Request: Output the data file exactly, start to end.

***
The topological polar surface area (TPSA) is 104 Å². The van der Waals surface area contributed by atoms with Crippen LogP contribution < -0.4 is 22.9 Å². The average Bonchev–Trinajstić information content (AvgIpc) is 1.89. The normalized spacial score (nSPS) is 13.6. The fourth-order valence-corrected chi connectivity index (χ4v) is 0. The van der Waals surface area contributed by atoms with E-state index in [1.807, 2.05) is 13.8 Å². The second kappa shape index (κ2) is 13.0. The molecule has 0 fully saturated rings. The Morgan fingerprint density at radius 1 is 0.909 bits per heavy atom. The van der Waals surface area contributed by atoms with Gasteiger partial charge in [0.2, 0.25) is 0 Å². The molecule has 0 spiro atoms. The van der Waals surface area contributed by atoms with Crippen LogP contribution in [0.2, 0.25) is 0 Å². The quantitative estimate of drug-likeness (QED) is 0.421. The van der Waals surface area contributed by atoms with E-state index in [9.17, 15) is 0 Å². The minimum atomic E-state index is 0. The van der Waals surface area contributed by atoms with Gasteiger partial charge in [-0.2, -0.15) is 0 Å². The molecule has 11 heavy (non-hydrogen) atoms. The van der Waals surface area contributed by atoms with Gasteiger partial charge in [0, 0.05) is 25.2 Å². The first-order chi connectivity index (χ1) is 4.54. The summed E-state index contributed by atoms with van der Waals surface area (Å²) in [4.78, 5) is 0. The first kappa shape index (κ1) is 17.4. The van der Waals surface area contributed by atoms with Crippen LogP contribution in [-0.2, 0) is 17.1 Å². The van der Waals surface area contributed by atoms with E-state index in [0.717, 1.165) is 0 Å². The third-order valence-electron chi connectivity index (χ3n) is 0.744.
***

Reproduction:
The topological polar surface area (TPSA) is 104 Å². The van der Waals surface area contributed by atoms with Crippen LogP contribution < -0.4 is 22.9 Å². The average Bonchev–Trinajstić information content (AvgIpc) is 1.89. The normalized spacial score (nSPS) is 13.6. The fourth-order valence-corrected chi connectivity index (χ4v) is 0. The van der Waals surface area contributed by atoms with E-state index in [1.807, 2.05) is 13.8 Å². The second kappa shape index (κ2) is 13.0. The molecule has 0 fully saturated rings. The Morgan fingerprint density at radius 1 is 0.909 bits per heavy atom. The van der Waals surface area contributed by atoms with Gasteiger partial charge in [0.2, 0.25) is 0 Å². The molecule has 0 spiro atoms. The van der Waals surface area contributed by atoms with Crippen LogP contribution in [0.2, 0.25) is 0 Å². The quantitative estimate of drug-likeness (QED) is 0.421. The van der Waals surface area contributed by atoms with E-state index in [9.17, 15) is 0 Å². The minimum atomic E-state index is 0. The van der Waals surface area contributed by atoms with Gasteiger partial charge in [-0.2, -0.15) is 0 Å². The molecule has 11 heavy (non-hydrogen) atoms. The van der Waals surface area contributed by atoms with Gasteiger partial charge in [0, 0.05) is 25.2 Å². The first-order chi connectivity index (χ1) is 4.54. The summed E-state index contributed by atoms with van der Waals surface area (Å²) in [4.78, 5) is 0. The first kappa shape index (κ1) is 17.4. The van der Waals surface area contributed by atoms with Crippen LogP contribution in [-0.2, 0) is 17.1 Å². The van der Waals surface area contributed by atoms with E-state index in [0.717, 1.165) is 0 Å². The third-order valence-electron chi connectivity index (χ3n) is 0.744.